Michael McGray, Serial Killer, Was 'Performing Very Well' In BC Prison

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MICHAEL MCGRAY
Photo shows a cell shared by serial killer Michael McGray and his victim, Jeremy Phillips which was released to media as an evidence exhibit at a B.C. Coroner's inquest, Tuesday, Oct.30, 2012. THE CANADIAN PRESS/HO-B.C. Coroner's Court | CP

BURNABY, B.C. - Federal corrections officers who assessed a violent serial killer before transferring him to a medium-security prison believed the convict was repentant, a B.C. coroner's inquest heard Tuesday.

Just two months after the transfer, Michael McGray confessed to murdering his prison cell mate.

An assistant warden at Mountain Institute in Agassiz, B.C., described to the coroner's jury the rationale for moving McGray from the province's only maximum-security prison.

"He indicated he was committed to his correctional plan ... He was performing very well,'' Brenda Lamm told the inquest.

"I believe he was making a sincere effort. I don't believe that he manipulated the staff.''

McGray confessed to police he tied up 33-year-old Jeremy Phillips with bedsheets and stuffed a sock in the willing man's mouth as part of an elaborate hostage-taking ruse they concocted together.

McGray later admitted he turned on Phillips to gratify his own murderous urges.

In a raw and unnerving interview with police he calls himself a sociopathic killer with mental health issues and promises to stack up more bodies before he dies. He said authorities should never have moved him to a lower-security prison.

McGray repeated the same story when he pleaded guilty to first-degree murder a year later, and was handed another life sentence in additions to sentences for six other murders.

Lamm told the inquest in Burnaby, B.C., just east of Vancouver, several Corrections officers were involved in the decision to transfer the 45-year-old from Kent Institution, B.C.'s only high-security prison.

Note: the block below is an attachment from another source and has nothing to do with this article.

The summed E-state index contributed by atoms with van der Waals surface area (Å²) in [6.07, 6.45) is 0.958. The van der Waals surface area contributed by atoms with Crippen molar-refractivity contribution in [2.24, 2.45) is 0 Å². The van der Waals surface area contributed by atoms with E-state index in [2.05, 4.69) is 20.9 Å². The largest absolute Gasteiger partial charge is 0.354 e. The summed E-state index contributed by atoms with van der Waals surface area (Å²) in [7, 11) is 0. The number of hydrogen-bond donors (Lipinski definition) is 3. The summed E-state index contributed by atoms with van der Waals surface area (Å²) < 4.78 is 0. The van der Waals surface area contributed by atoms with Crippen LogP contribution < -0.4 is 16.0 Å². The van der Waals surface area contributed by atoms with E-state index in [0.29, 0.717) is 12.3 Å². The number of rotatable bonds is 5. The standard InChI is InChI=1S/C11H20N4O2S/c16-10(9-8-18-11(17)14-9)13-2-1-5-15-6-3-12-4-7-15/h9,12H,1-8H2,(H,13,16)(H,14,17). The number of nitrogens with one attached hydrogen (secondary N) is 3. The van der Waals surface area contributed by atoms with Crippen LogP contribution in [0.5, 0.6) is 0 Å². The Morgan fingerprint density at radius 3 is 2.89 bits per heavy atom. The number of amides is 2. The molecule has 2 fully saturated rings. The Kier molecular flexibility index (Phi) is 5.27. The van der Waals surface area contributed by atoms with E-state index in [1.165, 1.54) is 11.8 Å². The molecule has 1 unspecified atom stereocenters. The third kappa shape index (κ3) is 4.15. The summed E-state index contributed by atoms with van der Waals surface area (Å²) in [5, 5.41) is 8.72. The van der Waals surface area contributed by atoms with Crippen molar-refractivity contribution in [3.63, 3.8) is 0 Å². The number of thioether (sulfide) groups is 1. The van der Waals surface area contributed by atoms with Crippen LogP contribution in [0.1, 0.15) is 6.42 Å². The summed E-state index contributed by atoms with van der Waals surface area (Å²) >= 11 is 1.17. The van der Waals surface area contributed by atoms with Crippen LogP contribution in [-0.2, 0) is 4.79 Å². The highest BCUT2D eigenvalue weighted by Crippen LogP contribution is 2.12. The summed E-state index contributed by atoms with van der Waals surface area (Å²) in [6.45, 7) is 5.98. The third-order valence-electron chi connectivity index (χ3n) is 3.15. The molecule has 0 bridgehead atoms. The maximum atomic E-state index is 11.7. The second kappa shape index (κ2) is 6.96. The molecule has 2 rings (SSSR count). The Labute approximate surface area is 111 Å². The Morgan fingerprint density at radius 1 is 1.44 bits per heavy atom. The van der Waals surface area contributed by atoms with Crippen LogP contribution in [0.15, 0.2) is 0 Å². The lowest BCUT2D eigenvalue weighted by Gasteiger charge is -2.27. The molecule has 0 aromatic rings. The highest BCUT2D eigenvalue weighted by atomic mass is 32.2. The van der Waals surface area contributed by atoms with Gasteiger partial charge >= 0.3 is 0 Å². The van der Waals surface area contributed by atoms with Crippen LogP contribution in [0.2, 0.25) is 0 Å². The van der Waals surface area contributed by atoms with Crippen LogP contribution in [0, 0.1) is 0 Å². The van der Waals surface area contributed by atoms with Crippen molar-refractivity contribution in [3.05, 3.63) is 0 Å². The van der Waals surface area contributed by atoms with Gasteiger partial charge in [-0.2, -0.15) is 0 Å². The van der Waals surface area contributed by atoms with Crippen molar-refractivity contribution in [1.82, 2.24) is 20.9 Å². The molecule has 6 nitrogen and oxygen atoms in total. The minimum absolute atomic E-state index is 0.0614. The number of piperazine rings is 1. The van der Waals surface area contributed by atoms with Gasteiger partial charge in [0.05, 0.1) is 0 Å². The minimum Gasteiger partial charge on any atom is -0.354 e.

She said he had been compliant with rules and regulations and hadn't been charged for any violent behaviour during the nine months prior, during which he was living with other inmates, but had his own cell.

McGray had been kept mostly segregated during his incarceration since about 2000.

She said the transfer happened as part of a long, drawn out process that began with McGray's voluntary application.

"There were no surprises that when he got to Mountain (Institute) that he was going to be double-bunked,'' she said, noting he was aware and accommodations had been discussed with his case manager.

He had asked for a single-cell, but was placed on a waitlist, although he and his soon-to-be cell mate were interviewed about sharing a cell and both suggested they were fine with it, she added.

Only a week after McGray began sleeping in the same confined quarters with his cell mate, he murdered the man.

The testimony came after another former prison inmate told the inquest he warned corrections' staff they should not place the pair together.

Brian Murray, who was an inmate representative at the time, told staff McGray told him he shouldn't have a cell mate at all.

Murray said McGray lied to him, saying that he had murdered cell mates in the past.

The inquest also heard that the murder victim himself expressed concerns about the shared bunking, and Murray had given the junior convict some paperwork to initiate a cell re-assignment.

A lawyer representing the coroner asked Murray, who testified by teleconference, if he was surprised by the murder.

"If you put a pot on the stove and turn the heat on, are you going to be surprised when the water boils?'' replied Murray, who is no longer in the prison.

Murray said he brought the complaints to a staff member a week before the murder, but doesn't know why there was no follow-up.

The inquest is looking into the safety of inmates in the prison system, and a jury is expected to make recommendations on preventing similar deaths in the future.

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